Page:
By / June 25, 2007

Many adjustments have been made to the V-22 Osprey in recent years, but the stakes were particularly high last week when officials discovered shoddy switches in some aircraft could cause a "catastrophic" crash, Inside the Navy has learned.

Defense officials grounded all V-22 Ospreys after discovering the bad switches could create major hydraulic leaks, robbing pilots of control of the Osprey in flight.

The "serious risk" of a hydraulic failure could cause a "catastrophic event," program officials informed Marine Deputy Commandant for Aviation Lt. Gen. John Castellaw, senior Navy official Thomas Laux and other officials in an internal bulletin written in the wee hours of June 21, ITN has learned. Program officials also warned Marine Corps and Air Force squadrons not to fly their Ospreys that morning.

Navy spokesman John Milliman said the problem is being fixed and will not disrupt plans to deploy the V-22 to Iraq in September. But he acknowledged the grave danger the bad switches would pose if left uncorrected.

"An in-flight pressure-switch failure combined with a subsequent failure of a second pressure switch could result in a mishap," he told Inside the Navy.

He said some V-22s with bad switches had no reported problems, suggesting major hydraulic leaks might not be inevitable. But with the serious risk involved, the Navy is replacing all faulty switches, leaving nothing to chance. He touted the program's response to the problem.

Milliman said the first sign of trouble emerged on June 11 when a V-22, which he identified as No. 83, experienced a hydraulic leak during an "acceptance" flight at Bell Helicopter Textron's facility in Amarillo, TX. The pilot, who was already in the process of landing, observed warnings of dropping hydraulic pressure and lowering levels of hydraulic fluid, the spokesman said. Plans to deliver No. 83 to the Marines were put on ice.

"During the post-flight inspection of a noticeable leak, the crew discovered the source to be a swashplate actuator pressure switch," Milliman said.

The Marine Corps and Air Force's V-22s continued to fly for about a week while an engineering investigation was performed. That changed only after Bell and Boeing, the makers of the V-22, informed the program office of the investigation results on the evening of June 20. Milliman said officials moved to halt all Osprey flights as soon as they suspected the problem might affect more than one aircraft.

The investigation revealed an "internal seal failure" in one of two pressure switches located on an actuator, Milliman said.

Each V-22 has six swashplate actuators. Each actuator has two pressure switches.

Officials determined Bell's supplier incorrectly manufactured pressure switches designed for swashplate actuators. A "manufacturing machining error" allowed the seal to be "extruded through a gap with the piston," Milliman said. The supplier is Eaton Aerospace, said Textron spokeswoman Barbara Augone.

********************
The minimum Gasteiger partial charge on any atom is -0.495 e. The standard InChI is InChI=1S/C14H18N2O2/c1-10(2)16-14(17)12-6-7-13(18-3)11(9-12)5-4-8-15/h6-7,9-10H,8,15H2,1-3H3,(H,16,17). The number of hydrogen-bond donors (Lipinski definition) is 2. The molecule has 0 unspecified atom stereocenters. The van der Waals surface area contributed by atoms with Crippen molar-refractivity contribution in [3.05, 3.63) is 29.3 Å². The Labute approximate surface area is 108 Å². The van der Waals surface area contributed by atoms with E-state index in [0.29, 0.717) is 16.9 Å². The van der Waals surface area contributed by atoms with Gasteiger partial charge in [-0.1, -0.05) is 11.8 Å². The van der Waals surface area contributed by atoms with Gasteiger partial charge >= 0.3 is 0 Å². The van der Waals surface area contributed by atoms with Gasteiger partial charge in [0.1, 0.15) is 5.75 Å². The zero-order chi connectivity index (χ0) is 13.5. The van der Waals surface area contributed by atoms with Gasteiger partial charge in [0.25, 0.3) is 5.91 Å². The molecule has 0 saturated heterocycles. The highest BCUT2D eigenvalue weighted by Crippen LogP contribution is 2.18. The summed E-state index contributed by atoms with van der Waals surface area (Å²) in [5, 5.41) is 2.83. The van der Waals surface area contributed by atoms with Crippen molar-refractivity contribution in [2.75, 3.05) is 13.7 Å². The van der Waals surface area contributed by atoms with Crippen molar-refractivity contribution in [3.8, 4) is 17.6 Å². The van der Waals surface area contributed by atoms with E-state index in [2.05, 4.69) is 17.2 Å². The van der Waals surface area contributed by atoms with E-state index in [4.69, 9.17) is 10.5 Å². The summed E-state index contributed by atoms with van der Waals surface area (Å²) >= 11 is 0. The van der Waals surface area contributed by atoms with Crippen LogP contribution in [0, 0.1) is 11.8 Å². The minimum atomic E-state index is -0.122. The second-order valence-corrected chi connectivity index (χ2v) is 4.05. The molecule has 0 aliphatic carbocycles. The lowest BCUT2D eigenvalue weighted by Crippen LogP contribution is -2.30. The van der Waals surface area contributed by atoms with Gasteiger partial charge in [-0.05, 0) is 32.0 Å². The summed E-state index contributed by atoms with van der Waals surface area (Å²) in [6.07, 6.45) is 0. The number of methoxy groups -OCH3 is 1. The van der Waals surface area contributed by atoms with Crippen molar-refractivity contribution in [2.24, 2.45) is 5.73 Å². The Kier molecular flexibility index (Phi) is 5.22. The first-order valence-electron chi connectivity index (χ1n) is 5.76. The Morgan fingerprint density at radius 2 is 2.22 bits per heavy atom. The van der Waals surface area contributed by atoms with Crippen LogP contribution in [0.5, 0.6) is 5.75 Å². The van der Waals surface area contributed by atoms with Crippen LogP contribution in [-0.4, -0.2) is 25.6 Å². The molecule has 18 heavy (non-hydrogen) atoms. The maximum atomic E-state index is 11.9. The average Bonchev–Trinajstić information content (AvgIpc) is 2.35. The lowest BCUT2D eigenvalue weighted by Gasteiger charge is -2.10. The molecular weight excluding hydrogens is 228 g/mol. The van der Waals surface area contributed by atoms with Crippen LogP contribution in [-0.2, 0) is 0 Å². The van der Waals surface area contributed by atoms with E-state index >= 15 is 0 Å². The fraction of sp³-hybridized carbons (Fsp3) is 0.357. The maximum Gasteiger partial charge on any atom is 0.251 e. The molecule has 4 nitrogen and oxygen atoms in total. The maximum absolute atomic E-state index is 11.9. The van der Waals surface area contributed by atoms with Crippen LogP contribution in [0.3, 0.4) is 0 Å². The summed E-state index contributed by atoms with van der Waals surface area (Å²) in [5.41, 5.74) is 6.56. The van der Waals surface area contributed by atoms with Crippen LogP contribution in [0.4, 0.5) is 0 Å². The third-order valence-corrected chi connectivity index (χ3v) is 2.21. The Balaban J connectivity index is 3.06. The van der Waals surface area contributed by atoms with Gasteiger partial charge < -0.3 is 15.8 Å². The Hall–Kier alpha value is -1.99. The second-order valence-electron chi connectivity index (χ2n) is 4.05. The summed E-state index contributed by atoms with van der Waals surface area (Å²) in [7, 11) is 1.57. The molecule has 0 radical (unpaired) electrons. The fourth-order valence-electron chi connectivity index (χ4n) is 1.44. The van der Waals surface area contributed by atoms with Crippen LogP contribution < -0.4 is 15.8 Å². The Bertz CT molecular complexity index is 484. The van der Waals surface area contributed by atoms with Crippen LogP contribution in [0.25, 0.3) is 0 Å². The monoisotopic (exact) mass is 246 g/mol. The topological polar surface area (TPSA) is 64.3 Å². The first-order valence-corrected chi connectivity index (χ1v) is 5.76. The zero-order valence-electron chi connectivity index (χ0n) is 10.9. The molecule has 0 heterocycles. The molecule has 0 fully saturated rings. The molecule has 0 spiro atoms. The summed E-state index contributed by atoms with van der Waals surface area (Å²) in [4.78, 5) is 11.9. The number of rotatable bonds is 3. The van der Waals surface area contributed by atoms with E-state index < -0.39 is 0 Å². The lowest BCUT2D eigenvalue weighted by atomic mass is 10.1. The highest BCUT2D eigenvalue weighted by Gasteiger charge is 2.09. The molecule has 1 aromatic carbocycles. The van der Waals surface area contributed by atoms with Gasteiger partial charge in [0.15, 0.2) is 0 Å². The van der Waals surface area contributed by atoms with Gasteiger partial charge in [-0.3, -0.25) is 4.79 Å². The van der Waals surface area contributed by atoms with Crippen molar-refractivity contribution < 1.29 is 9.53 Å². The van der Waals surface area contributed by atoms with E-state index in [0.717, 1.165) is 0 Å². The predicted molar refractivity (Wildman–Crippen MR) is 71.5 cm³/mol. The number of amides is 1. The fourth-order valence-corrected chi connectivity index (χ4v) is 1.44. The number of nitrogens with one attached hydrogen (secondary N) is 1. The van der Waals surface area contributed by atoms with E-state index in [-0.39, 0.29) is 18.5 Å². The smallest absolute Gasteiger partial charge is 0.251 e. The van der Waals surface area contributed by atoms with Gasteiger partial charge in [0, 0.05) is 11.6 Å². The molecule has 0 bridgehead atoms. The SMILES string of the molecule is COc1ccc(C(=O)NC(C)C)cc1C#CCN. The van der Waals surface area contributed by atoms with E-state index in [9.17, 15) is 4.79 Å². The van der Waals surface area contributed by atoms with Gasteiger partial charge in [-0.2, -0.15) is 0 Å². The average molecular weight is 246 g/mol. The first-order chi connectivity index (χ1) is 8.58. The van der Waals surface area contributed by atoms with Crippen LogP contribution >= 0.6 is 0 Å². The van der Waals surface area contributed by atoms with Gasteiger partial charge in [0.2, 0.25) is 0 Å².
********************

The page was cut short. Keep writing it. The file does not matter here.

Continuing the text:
This led officials to temporarily ground all V-22s so they could be inspected to check for the bad switches. A formal "red stripe" message calling for the inspections was issued on the afternoon of June 21, Milliman said.

As of early Friday morning (June 22), 38 aircraft had been inspected, 10 of which were found to have bad switches. At least some of those 10 aircraft had more than one bad switch, Milliman said. The Navy estimates it may find eight more aircraft with bad switches, he said.

A total of 86 actuators are suspected to contain the faulty switches, of which 33 are estimated to be in the fleet, Milliman said.

Some V-22s resumed flying on June 21, he said, without being specific.

Osprey No. 83, which was supposed to be flown to a Marine air base in North Carolina, remains at Bell's facility in Amarillo, he said.

The fleet support team and Bell-Boeing are assembling a stock of good pressure switches from a previous configuration of actuators, Milliman said. Officials are conducting two-hour inspections for each V-22 and replacing any bad switches with compliant ones.

"We have sufficient replacement parts on hand to return the few aircraft affected by this issue to flight without impacting operational commitments," he said.

In 2000, two fatal Osprey mishaps nearly ended the program. Despite many improvements made to the aircraft in recent years, critics remain concerned about reliability, among other issues.

Marine Commandant Gen. James Conway has said the V-22 will see combat in Iraq. He has expressed optimism about the V-22, but has also said the Osprey will crash again.

"You know, I'll tell you there is going to be a crash," Conway told reporters in March. "That's what airplanes do over time. And we're going to have to accept that when it happens. And we'll hear some of the folks that are not fans of the program rise up, I suspect, when that occurs. But the fact is, it's had some tremendously safe flight in its stand up and its preparation now after learning certain lessons and [after] certain corrections were made." -- Christopher J. Castelli